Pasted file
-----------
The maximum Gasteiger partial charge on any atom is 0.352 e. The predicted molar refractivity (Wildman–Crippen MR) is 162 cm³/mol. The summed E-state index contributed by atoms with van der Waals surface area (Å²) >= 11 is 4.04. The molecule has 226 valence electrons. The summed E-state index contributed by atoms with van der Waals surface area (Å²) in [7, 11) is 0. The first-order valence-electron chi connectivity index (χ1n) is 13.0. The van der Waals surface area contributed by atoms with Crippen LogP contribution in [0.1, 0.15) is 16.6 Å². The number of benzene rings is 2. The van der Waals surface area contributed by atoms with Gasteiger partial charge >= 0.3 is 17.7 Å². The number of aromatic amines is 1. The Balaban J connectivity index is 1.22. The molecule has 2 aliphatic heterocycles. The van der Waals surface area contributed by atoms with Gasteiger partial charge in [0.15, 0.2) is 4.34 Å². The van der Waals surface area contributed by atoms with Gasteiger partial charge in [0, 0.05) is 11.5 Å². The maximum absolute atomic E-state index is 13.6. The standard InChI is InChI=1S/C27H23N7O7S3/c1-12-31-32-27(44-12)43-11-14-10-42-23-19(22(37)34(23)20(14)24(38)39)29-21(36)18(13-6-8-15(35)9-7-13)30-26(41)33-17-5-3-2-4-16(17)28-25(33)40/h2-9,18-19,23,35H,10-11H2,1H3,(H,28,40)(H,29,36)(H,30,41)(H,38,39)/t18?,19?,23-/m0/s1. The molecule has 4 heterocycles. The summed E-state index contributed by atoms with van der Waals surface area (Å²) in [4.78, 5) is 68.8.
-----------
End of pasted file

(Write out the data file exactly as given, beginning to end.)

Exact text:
The maximum Gasteiger partial charge on any atom is 0.352 e. The predicted molar refractivity (Wildman–Crippen MR) is 162 cm³/mol. The summed E-state index contributed by atoms with van der Waals surface area (Å²) >= 11 is 4.04. The molecule has 226 valence electrons. The summed E-state index contributed by atoms with van der Waals surface area (Å²) in [7, 11) is 0. The first-order valence-electron chi connectivity index (χ1n) is 13.0. The van der Waals surface area contributed by atoms with Crippen LogP contribution in [0.1, 0.15) is 16.6 Å². The number of benzene rings is 2. The van der Waals surface area contributed by atoms with Gasteiger partial charge >= 0.3 is 17.7 Å². The number of aromatic amines is 1. The Balaban J connectivity index is 1.22. The molecule has 2 aliphatic heterocycles. The van der Waals surface area contributed by atoms with Gasteiger partial charge in [0.15, 0.2) is 4.34 Å². The van der Waals surface area contributed by atoms with Gasteiger partial charge in [0, 0.05) is 11.5 Å². The maximum absolute atomic E-state index is 13.6. The standard InChI is InChI=1S/C27H23N7O7S3/c1-12-31-32-27(44-12)43-11-14-10-42-23-19(22(37)34(23)20(14)24(38)39)29-21(36)18(13-6-8-15(35)9-7-13)30-26(41)33-17-5-3-2-4-16(17)28-25(33)40/h2-9,18-19,23,35H,10-11H2,1H3,(H,28,40)(H,29,36)(H,30,41)(H,38,39)/t18?,19?,23-/m0/s1. The molecule has 4 heterocycles. The summed E-state index contributed by atoms with van der Waals surface area (Å²) in [4.78, 5) is 68.8.